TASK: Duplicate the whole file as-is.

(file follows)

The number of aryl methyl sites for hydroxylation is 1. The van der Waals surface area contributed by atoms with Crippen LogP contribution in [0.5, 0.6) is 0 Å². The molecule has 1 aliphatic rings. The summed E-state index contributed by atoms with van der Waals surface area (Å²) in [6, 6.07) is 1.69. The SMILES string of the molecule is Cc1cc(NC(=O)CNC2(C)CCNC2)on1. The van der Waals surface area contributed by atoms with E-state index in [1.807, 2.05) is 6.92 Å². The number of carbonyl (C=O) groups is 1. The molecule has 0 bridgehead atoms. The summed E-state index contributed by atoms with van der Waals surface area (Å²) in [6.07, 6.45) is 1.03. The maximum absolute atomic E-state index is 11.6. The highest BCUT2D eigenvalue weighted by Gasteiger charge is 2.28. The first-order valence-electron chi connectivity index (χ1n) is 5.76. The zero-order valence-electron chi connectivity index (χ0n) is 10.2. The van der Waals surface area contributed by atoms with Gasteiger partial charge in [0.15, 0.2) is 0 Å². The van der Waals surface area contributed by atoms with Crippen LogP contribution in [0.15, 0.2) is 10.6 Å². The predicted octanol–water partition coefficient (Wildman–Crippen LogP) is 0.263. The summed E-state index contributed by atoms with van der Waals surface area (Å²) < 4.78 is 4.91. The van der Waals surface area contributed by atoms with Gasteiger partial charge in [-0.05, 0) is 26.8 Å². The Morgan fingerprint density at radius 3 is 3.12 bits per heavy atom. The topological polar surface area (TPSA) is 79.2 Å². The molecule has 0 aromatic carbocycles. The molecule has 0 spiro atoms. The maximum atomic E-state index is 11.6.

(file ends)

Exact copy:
The number of aryl methyl sites for hydroxylation is 1. The van der Waals surface area contributed by atoms with Crippen LogP contribution in [0.5, 0.6) is 0 Å². The molecule has 1 aliphatic rings. The summed E-state index contributed by atoms with van der Waals surface area (Å²) in [6, 6.07) is 1.69. The SMILES string of the molecule is Cc1cc(NC(=O)CNC2(C)CCNC2)on1. The van der Waals surface area contributed by atoms with E-state index in [1.807, 2.05) is 6.92 Å². The number of carbonyl (C=O) groups is 1. The molecule has 0 bridgehead atoms. The summed E-state index contributed by atoms with van der Waals surface area (Å²) in [6.07, 6.45) is 1.03. The maximum absolute atomic E-state index is 11.6. The highest BCUT2D eigenvalue weighted by Gasteiger charge is 2.28. The first-order valence-electron chi connectivity index (χ1n) is 5.76. The zero-order valence-electron chi connectivity index (χ0n) is 10.2. The van der Waals surface area contributed by atoms with Gasteiger partial charge in [0.15, 0.2) is 0 Å². The van der Waals surface area contributed by atoms with Crippen LogP contribution in [0.15, 0.2) is 10.6 Å². The predicted octanol–water partition coefficient (Wildman–Crippen LogP) is 0.263. The summed E-state index contributed by atoms with van der Waals surface area (Å²) < 4.78 is 4.91. The van der Waals surface area contributed by atoms with Gasteiger partial charge in [-0.05, 0) is 26.8 Å². The Morgan fingerprint density at radius 3 is 3.12 bits per heavy atom. The topological polar surface area (TPSA) is 79.2 Å². The molecule has 0 aromatic carbocycles. The molecule has 0 spiro atoms. The maximum atomic E-state index is 11.6.